Guest Post: Why Lie?

A continuation of UZ’s series of guest posts, begun yesterday.

Most writers who believe in the natural process will ask – why lie? If writing is supposed to be communication, shouldn’t we communicate what we actually feel is right? My response, inadequate as it may seem, is that this isn’t the only way and we should keep our options open.
One of the more worrisome experiences I’ve had with presenting my work to small audiences is that anything that I leave implied is usually interpreted differently by readers than I expect. Differences of setting, colour, character appearance and even character species have been common, and when I asked the readers about this they explained that they just thought of it that way and it stuck. Their mind fills in the blanks with what they think is most appropriate and this may well be distant from your personal vision of the story from a writer’s perspective. Under these circumstances, the notion of “honesty” is a bit warped, which is one of the ideas I’m trying to put forward.
There are stories that play on this, our assumptions about people usually. It’s usually a short story technique, but I remember at least one novel that does the same, allowing us to go through the entire story believing that the main character is “normal” and then explaining at the end that they are – for example – a freaky lizard person. Maybe they knew and we didn’t, they didn’t bother to mention it. Maybe they didn’t know, it happened while they were asleep and nobody told them. But, the shortcoming of natural storytelling – reader assumptions out of line with our vision – becomes a tool as well as a risk for the dishonest.
Everything is like this; any situation where the reader can misinterpret is also a situation we can engineer to give them a misapprehension. Another technique I sometimes like to use – recasting – involves having a character in the story redescribe a situation from their own viewpoint.
This is exceptionally dishonest – literally repeating ourselves with slightly different words, just to make sure that the reader heard us right – but try it and you’ll find that it seems much more natural than it really is. This is a worthy exercise for someone who wants to learn dishonest writing – try something according to this formula, all as a single scene with no breaks:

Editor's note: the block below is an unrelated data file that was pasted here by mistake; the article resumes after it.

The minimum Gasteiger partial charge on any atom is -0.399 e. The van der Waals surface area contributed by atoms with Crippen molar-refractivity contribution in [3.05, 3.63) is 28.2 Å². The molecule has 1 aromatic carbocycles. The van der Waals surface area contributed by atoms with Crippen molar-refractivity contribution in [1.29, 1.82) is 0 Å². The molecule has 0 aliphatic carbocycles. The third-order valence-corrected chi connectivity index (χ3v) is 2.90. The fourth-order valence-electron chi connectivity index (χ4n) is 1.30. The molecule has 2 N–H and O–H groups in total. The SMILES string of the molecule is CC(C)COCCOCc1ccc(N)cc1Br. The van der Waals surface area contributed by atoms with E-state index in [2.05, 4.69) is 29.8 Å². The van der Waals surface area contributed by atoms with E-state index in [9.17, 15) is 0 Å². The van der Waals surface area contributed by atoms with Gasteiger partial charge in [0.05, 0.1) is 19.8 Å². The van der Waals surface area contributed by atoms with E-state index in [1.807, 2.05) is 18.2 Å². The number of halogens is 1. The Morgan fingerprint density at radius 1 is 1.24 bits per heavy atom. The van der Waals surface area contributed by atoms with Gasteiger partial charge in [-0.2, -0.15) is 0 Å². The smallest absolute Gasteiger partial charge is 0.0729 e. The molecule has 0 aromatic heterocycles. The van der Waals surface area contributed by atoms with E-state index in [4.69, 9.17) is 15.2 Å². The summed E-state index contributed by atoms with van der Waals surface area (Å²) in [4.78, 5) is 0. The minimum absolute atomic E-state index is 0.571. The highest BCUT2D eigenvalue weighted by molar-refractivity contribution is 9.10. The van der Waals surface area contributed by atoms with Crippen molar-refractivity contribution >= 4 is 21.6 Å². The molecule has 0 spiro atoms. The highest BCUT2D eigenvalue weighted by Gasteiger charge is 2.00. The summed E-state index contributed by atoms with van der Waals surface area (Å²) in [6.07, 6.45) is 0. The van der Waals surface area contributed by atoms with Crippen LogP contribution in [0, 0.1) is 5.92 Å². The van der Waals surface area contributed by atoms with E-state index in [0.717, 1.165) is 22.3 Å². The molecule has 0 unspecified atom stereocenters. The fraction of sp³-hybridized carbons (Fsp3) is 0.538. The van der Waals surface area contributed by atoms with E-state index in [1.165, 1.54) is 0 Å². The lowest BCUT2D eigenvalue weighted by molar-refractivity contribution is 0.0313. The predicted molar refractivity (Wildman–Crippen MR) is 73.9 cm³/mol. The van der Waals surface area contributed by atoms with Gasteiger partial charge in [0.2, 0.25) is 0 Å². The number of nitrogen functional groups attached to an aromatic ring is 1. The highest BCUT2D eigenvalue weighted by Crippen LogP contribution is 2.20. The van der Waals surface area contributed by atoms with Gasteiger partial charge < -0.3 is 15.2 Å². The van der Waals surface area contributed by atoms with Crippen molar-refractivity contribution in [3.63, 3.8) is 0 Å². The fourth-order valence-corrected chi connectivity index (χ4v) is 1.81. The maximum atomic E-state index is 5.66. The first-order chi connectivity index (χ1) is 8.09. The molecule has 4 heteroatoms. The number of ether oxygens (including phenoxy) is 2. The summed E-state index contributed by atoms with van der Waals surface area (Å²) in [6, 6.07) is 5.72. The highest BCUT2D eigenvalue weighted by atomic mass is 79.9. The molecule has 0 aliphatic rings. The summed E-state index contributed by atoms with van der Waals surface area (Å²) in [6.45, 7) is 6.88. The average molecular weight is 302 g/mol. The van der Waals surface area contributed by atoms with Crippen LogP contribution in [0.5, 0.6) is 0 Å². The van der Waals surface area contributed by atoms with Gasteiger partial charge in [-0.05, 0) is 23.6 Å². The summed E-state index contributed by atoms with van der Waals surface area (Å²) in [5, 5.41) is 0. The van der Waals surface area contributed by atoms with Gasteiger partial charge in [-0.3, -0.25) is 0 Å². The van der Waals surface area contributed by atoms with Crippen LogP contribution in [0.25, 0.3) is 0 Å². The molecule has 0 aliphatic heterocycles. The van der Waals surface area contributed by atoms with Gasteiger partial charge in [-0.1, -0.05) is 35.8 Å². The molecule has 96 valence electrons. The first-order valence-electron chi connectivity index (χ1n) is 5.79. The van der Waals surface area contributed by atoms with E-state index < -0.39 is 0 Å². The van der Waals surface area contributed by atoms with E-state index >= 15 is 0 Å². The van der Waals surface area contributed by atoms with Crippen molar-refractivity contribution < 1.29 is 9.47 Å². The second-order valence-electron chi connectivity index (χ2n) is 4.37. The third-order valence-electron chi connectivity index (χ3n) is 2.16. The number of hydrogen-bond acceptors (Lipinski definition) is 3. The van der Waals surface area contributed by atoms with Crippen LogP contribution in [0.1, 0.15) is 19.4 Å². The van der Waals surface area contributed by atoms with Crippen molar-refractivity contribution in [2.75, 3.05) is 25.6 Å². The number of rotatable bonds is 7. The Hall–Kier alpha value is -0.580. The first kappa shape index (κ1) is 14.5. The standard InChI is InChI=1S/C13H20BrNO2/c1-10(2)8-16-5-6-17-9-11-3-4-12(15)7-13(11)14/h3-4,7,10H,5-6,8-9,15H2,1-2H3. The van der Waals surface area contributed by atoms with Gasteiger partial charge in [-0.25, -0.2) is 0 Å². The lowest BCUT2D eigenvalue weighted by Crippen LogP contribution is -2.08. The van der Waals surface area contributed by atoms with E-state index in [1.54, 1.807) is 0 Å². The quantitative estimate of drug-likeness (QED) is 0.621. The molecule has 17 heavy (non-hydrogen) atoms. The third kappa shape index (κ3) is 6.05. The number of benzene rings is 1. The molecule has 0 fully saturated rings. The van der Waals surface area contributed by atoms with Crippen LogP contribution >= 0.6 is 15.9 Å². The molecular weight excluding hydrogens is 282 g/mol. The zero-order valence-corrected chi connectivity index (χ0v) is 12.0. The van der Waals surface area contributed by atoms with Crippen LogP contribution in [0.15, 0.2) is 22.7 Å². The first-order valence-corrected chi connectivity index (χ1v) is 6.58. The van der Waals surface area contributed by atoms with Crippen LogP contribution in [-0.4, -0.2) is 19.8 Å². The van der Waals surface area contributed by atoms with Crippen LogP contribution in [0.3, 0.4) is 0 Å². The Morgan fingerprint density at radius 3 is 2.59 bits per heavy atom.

- Character A engages in some activity that is impressive, heroic, or dangerous, while Character B watches
- Character C asks what just happened
- Character B redescribes what just happened in very deprecating terms
This allows us to characterize A as a hero and B as a wet blanket, establish that B’s relationship with A is an antagonistic one, and possibly build some sympathy for A as wronged for doing well. That’s a lot of benefit for saying the same thing twice, as long as we do it the right way. Give this a try, and see what dishonesty can get us.


  1. Tom Coenen says:


    you’re correct in saying that people make a lot of assumptions when things aren’t explicitly stated.
    I’m a dungeon master in a D&D group and I sometimes use assumptions to create plot twists.
    Anyway, thanks for the post.

  2. UZ says:

    @Tom Coenen: RPG players and especially GM’s are more likely to be acquainted with these techniques. The RPG is collaborative fiction for many people, and so it’s a good venue for learning about reader assumptions.

    Thank you for your comment!

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